Healing Psychologically with Buddhist Wisdom
by Diane Shainberg
Asti-Rahman Books: New York, 2000
200 pp. ; $16.95 (paper)
In her new book, Diane Shainberg, a clinical psychologist and Zen Buddhist priest, places the reader in the present moment. From multiple angles, in forceful prose, she repeats this refrain, pointing to its universally applicable and beneficial relevance. The most striking aspect of Chasing Elephants is the author’s capacity to write and rewrite her thesis with infectious clarity and conviction. Dr. Shainberg says:
To be aware of where we are now, to have noticed, recognized, welcomed, heard, and given space is the ground for healing . . . throughout therapy, we bring clients to their awareness with a hundred variations of the question “What are you experiencing right now?” . . . we always work with the basic human potential of staying present and immediacy in any moment . . . As we realize how phenomena continue to arise and pass in us until we die, we don’t have to identify so much with each particular wave in the ocean. We can observe without identifying.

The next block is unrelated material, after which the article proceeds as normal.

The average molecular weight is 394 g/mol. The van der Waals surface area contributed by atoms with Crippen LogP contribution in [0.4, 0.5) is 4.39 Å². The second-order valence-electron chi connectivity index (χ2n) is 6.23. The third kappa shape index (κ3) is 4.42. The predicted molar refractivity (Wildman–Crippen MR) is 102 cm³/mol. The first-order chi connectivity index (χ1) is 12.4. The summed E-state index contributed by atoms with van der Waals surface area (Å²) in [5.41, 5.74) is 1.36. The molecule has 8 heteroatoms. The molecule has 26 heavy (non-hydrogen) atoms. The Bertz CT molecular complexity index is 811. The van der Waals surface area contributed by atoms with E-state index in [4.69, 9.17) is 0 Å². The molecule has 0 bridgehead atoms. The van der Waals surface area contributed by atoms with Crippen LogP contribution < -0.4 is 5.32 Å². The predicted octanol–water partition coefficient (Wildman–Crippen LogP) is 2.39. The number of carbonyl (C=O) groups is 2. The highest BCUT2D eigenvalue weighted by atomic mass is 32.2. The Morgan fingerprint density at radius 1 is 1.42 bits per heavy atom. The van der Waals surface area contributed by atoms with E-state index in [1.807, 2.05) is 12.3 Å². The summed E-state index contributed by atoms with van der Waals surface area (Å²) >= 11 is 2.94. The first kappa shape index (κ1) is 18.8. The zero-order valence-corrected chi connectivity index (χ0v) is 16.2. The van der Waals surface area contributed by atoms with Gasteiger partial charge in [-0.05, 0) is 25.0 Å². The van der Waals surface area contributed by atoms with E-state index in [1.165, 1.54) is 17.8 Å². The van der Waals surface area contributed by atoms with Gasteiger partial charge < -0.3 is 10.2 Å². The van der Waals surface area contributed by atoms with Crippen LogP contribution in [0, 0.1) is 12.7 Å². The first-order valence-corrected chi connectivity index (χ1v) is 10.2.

Chasing Elephants is an inspirational text combining vivid psychotherapeutic examples and the author’s personal experiences with general discussion. The tone of the writing is heartfelt, hopeful, and energetic. We feel the author reaching out through the printed page to help us discover what she herself has found elevating. She keeps finding ways to rephrase her message, enabling us to catch it from wherever we are, urging us “to come into the now . . . to stay open frame by frame.”
The book contains brief as well as extended therapeutic transcripts in which we can feel the presence of a trusted and comforting therapist who exposes her working style and skills with confessional honesty. Her message is this: Seeing things as they are, leaving things as they are, nonjudgmental awareness, releases healing potentials that we all possess and that help us both psychologically and spiritually to be liberated in the moment, moment after moment.
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